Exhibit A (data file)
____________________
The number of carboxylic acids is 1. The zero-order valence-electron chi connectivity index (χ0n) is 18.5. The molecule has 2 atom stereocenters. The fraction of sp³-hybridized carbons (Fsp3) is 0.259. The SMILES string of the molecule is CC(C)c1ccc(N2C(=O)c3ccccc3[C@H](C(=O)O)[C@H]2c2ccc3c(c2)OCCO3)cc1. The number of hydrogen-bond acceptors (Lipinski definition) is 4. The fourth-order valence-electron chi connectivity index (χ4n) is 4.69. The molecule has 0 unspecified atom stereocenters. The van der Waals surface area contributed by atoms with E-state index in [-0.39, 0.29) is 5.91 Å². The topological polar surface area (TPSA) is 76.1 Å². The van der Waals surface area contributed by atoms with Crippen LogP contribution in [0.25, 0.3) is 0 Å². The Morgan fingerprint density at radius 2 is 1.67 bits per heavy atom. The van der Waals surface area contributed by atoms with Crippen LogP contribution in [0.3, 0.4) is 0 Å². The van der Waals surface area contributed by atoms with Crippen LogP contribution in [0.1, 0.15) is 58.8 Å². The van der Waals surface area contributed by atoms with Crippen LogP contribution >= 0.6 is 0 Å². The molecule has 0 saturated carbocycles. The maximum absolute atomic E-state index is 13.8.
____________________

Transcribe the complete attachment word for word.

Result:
The number of carboxylic acids is 1. The zero-order valence-electron chi connectivity index (χ0n) is 18.5. The molecule has 2 atom stereocenters. The fraction of sp³-hybridized carbons (Fsp3) is 0.259. The SMILES string of the molecule is CC(C)c1ccc(N2C(=O)c3ccccc3[C@H](C(=O)O)[C@H]2c2ccc3c(c2)OCCO3)cc1. The number of hydrogen-bond acceptors (Lipinski definition) is 4. The fourth-order valence-electron chi connectivity index (χ4n) is 4.69. The molecule has 0 unspecified atom stereocenters. The van der Waals surface area contributed by atoms with E-state index in [-0.39, 0.29) is 5.91 Å². The topological polar surface area (TPSA) is 76.1 Å². The van der Waals surface area contributed by atoms with Crippen LogP contribution in [0.25, 0.3) is 0 Å². The Morgan fingerprint density at radius 2 is 1.67 bits per heavy atom. The van der Waals surface area contributed by atoms with Crippen LogP contribution in [0.3, 0.4) is 0 Å². The van der Waals surface area contributed by atoms with Crippen LogP contribution in [0.1, 0.15) is 58.8 Å². The van der Waals surface area contributed by atoms with Crippen LogP contribution >= 0.6 is 0 Å². The molecule has 0 saturated carbocycles. The maximum absolute atomic E-state index is 13.8.